Zyvox, used to treat some types of drug-resistant bacteria including MSRA or methicillin-related Staphylococcus aureus, skin infections and nosocomial pneumonia, can interact with the antidepressants to cause a toxic reaction known as serotonin syndrome in which excess amounts of the chemical build up in the brain, according to the FDA.
Some deaths among patients who suffered such a reaction were reported to the FDA’s adverse-event database, the agency said. Pfizer, based in New York, reported $1.18 billion in revenue from Zyvox last year.
Confusion, memory issues, hyperactivity, excessive sweating and muscle twitching are among the symptoms of excess serotonin levels. Patients taking psychiatric drugs shouldn’t stop using them without first consulting a health-care professional, the FDA said.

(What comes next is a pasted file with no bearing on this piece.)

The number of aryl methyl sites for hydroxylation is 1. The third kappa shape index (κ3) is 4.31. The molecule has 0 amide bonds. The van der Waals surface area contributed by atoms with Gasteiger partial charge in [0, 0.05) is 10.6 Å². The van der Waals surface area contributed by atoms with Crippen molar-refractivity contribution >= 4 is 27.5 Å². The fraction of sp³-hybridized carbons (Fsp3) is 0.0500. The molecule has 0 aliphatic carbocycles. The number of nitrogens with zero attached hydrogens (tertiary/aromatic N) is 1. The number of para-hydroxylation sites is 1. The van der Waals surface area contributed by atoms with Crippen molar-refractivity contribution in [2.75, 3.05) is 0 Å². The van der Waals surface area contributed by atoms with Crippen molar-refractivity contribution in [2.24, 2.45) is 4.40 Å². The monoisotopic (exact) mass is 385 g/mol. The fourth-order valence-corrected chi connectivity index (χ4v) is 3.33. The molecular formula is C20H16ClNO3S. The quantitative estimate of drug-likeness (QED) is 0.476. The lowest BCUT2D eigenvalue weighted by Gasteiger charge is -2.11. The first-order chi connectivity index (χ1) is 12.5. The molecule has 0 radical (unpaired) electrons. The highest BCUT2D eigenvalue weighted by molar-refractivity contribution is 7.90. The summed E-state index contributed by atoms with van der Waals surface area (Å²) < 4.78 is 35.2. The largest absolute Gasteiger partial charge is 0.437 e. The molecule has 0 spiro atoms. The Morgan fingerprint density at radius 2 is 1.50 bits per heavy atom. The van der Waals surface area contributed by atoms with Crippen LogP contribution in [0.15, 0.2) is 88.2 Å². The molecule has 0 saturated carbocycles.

The current U.S. package insert for Zyvox “already includes prominent information regarding the potential for serotonergic interactions, the risk of serotonin syndrome and the need for careful observation of patients prescribed Zyvox who are on such agents,” Kristen Neese, a Pfizer spokeswoman, said today in an e-mail. The company hasn’t identified any new safety signals related to those drug interactions, she said.
“In an ongoing commitment to ensure patient safety, Pfizer continually monitors all relevant safety information including information pertaining to the concomitant use of Zyvox and serotonergic antidepressant medications,” Neese said.